Run Fast With Strides

How to execute short, quick bursts of speed

Strides—short bursts of quick running that are typically completed in the middle or at the end of a run, or as part of a warm-up to a speed workout—differ in definition when compared to the term stride to describe a runner's unique biomechanics. "She has a beautiful stride," or "He has the perfect stride for the marathon," is not the way we're using the term in this article. In this discussion, strides are short distances run at race pace or faster. Strides can be done the day before a workout, done in the final minutes before a workout or done in the final minutes before a race.

Why Stride?

Sprint coach Vince Anderson never uses the term strides with his sprinters because he thinks that sprinters hear "strides" and they interpret it as "loaf." So the term "stride" may best be used for distance runners, for whom the term stride means running a short distance at race pace or faster.

More: How to Find a Race Pace That Works

Strides are typically 100 to 150 meters in length, but they can also be assigned as a duration of time. When using time, you could say 4 x 30 seconds at 5K pace with 60 seconds of easy running between the strides. So that's 30 seconds run at 5K pace, 60 seconds of jogging, 30 seconds at 5K pace, 60 seconds of jogging, 30 seconds at 5K pace, 60 seconds of jogging and finally 30 seconds at 5K pace. This is the assignment I give most of my adult runners the day before a workout. Why? Well, most of these runners are training for a half marathon or marathon, and when they run 5K pace, their neuromuscular system is reminded that it can work at paces faster than half marathon and marathon pace. There is a greater neuromuscular demand—more motor units are called upon—and there are biomechanical changes, either in stride length, stride frequency or both. Many adult runners become metronomes who can run marathon pace all day, yet can't run a 5K that correlates to their fitness (see if your PRs correlate with one another).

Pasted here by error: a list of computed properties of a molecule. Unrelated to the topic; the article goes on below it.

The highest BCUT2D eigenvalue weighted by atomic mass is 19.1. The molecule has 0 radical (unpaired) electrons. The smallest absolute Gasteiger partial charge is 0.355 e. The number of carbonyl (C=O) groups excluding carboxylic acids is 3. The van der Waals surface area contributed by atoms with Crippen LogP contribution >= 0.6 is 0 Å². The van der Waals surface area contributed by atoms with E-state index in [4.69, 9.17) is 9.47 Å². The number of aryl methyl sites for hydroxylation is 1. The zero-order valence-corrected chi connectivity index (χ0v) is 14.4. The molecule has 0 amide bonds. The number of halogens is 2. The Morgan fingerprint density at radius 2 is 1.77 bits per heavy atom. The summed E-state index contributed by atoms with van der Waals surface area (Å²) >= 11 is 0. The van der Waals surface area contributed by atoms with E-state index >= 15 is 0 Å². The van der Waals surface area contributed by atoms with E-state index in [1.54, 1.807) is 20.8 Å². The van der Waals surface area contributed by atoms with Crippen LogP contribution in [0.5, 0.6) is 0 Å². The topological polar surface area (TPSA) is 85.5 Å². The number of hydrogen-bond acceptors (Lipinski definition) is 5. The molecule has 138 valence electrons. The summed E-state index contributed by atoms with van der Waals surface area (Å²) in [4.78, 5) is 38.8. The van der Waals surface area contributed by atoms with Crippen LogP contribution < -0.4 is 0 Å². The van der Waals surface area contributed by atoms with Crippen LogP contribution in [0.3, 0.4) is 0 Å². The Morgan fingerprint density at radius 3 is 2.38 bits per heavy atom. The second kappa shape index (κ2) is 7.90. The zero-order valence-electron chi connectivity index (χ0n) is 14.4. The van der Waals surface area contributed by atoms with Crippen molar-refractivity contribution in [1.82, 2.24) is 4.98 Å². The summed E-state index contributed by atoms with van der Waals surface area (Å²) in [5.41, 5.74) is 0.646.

More: How Do I Run a Faster 5K?

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About the Author

Jay Johnson

Coach Jay Johnson works with runners of all ages and abilities. A former collegiate coach at the University of Colorado, he's coached U.S. national champions, adult and high school runners, and is the coach for Athletics Boulder, an adult running club. Sign up for individualized training from Jay at RunnersConnect.net. Check out his Running DVDs, read his blog at coachjayjohnson.com, follow him on Twitter @coachjayjohnson, or message him on Facebook.

Coach Jay Johnson works with runners of all ages and abilities. A former collegiate coach at the University of Colorado, he's coached U.S. national champions, adult and high school runners, and is the coach for Athletics Boulder, an adult running club. Sign up for individualized training from Jay at RunnersConnect.net. Check out his Running DVDs, read his blog at coachjayjohnson.com, follow him on Twitter @coachjayjohnson, or message him on Facebook.

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